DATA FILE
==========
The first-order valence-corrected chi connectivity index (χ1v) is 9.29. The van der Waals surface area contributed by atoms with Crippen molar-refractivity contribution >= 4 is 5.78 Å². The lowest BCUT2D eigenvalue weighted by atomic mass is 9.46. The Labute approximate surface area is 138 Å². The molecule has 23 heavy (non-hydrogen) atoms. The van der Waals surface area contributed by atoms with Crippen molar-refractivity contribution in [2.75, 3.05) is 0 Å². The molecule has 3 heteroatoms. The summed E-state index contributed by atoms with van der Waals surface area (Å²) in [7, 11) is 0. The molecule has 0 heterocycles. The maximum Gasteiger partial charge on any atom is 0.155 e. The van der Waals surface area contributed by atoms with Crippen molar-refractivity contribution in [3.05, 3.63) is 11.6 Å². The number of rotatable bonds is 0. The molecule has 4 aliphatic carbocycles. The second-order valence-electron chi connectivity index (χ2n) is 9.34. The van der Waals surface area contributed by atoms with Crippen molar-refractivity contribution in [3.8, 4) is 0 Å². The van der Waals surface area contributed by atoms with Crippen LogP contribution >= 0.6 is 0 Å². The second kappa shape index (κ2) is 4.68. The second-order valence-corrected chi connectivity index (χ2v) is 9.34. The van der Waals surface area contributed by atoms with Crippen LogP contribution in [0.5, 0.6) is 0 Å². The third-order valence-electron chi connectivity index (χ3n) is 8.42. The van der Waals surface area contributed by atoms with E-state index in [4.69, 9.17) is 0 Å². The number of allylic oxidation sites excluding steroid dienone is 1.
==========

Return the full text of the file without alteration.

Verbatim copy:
The first-order valence-corrected chi connectivity index (χ1v) is 9.29. The van der Waals surface area contributed by atoms with Crippen molar-refractivity contribution >= 4 is 5.78 Å². The lowest BCUT2D eigenvalue weighted by atomic mass is 9.46. The Labute approximate surface area is 138 Å². The molecule has 23 heavy (non-hydrogen) atoms. The van der Waals surface area contributed by atoms with Crippen molar-refractivity contribution in [2.75, 3.05) is 0 Å². The molecule has 3 heteroatoms. The summed E-state index contributed by atoms with van der Waals surface area (Å²) in [7, 11) is 0. The molecule has 0 heterocycles. The maximum Gasteiger partial charge on any atom is 0.155 e. The van der Waals surface area contributed by atoms with Crippen molar-refractivity contribution in [3.05, 3.63) is 11.6 Å². The number of rotatable bonds is 0. The molecule has 4 aliphatic carbocycles. The second-order valence-electron chi connectivity index (χ2n) is 9.34. The van der Waals surface area contributed by atoms with Crippen molar-refractivity contribution in [3.8, 4) is 0 Å². The van der Waals surface area contributed by atoms with Crippen LogP contribution >= 0.6 is 0 Å². The second kappa shape index (κ2) is 4.68. The second-order valence-corrected chi connectivity index (χ2v) is 9.34. The van der Waals surface area contributed by atoms with Crippen LogP contribution in [0.5, 0.6) is 0 Å². The third-order valence-electron chi connectivity index (χ3n) is 8.42. The van der Waals surface area contributed by atoms with E-state index in [4.69, 9.17) is 0 Å². The number of allylic oxidation sites excluding steroid dienone is 1.